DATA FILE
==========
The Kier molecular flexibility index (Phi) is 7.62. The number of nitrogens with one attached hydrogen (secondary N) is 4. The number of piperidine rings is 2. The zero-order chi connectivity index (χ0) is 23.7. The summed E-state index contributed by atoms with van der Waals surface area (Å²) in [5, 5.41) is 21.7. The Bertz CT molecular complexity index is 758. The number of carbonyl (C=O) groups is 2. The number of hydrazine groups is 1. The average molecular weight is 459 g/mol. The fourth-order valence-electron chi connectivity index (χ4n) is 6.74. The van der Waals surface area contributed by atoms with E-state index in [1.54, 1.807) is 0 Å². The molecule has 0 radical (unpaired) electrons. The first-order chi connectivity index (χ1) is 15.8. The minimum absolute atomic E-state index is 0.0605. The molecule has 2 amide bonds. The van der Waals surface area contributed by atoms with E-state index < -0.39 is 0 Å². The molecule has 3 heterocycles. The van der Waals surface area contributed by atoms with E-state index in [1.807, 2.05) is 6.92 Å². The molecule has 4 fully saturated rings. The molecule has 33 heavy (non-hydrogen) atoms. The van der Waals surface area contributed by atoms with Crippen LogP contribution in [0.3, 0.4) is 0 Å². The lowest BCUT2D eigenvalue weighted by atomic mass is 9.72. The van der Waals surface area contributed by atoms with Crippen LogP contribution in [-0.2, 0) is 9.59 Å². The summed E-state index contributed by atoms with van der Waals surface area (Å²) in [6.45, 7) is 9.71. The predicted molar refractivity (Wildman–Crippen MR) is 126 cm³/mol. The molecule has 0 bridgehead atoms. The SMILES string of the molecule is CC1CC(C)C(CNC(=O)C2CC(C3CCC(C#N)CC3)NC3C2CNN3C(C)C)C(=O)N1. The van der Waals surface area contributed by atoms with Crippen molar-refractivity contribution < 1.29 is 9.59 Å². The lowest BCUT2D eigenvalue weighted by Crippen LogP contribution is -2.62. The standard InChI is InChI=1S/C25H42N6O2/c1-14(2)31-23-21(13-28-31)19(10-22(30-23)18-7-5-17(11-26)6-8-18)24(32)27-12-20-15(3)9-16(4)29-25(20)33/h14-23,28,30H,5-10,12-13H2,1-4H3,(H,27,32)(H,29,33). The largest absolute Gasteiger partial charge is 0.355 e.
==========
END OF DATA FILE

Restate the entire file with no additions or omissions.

The Kier molecular flexibility index (Phi) is 7.62. The number of nitrogens with one attached hydrogen (secondary N) is 4. The number of piperidine rings is 2. The zero-order chi connectivity index (χ0) is 23.7. The summed E-state index contributed by atoms with van der Waals surface area (Å²) in [5, 5.41) is 21.7. The Bertz CT molecular complexity index is 758. The number of carbonyl (C=O) groups is 2. The number of hydrazine groups is 1. The average molecular weight is 459 g/mol. The fourth-order valence-electron chi connectivity index (χ4n) is 6.74. The van der Waals surface area contributed by atoms with E-state index in [1.54, 1.807) is 0 Å². The molecule has 0 radical (unpaired) electrons. The first-order chi connectivity index (χ1) is 15.8. The minimum absolute atomic E-state index is 0.0605. The molecule has 2 amide bonds. The van der Waals surface area contributed by atoms with E-state index < -0.39 is 0 Å². The molecule has 3 heterocycles. The van der Waals surface area contributed by atoms with E-state index in [1.807, 2.05) is 6.92 Å². The molecule has 4 fully saturated rings. The molecule has 33 heavy (non-hydrogen) atoms. The van der Waals surface area contributed by atoms with Crippen LogP contribution in [0.3, 0.4) is 0 Å². The lowest BCUT2D eigenvalue weighted by atomic mass is 9.72. The van der Waals surface area contributed by atoms with Crippen LogP contribution in [-0.2, 0) is 9.59 Å². The summed E-state index contributed by atoms with van der Waals surface area (Å²) in [6.45, 7) is 9.71. The predicted molar refractivity (Wildman–Crippen MR) is 126 cm³/mol. The molecule has 0 bridgehead atoms. The SMILES string of the molecule is CC1CC(C)C(CNC(=O)C2CC(C3CCC(C#N)CC3)NC3C2CNN3C(C)C)C(=O)N1. The van der Waals surface area contributed by atoms with Crippen molar-refractivity contribution < 1.29 is 9.59 Å². The lowest BCUT2D eigenvalue weighted by Crippen LogP contribution is -2.62. The standard InChI is InChI=1S/C25H42N6O2/c1-14(2)31-23-21(13-28-31)19(10-22(30-23)18-7-5-17(11-26)6-8-18)24(32)27-12-20-15(3)9-16(4)29-25(20)33/h14-23,28,30H,5-10,12-13H2,1-4H3,(H,27,32)(H,29,33). The largest absolute Gasteiger partial charge is 0.355 e.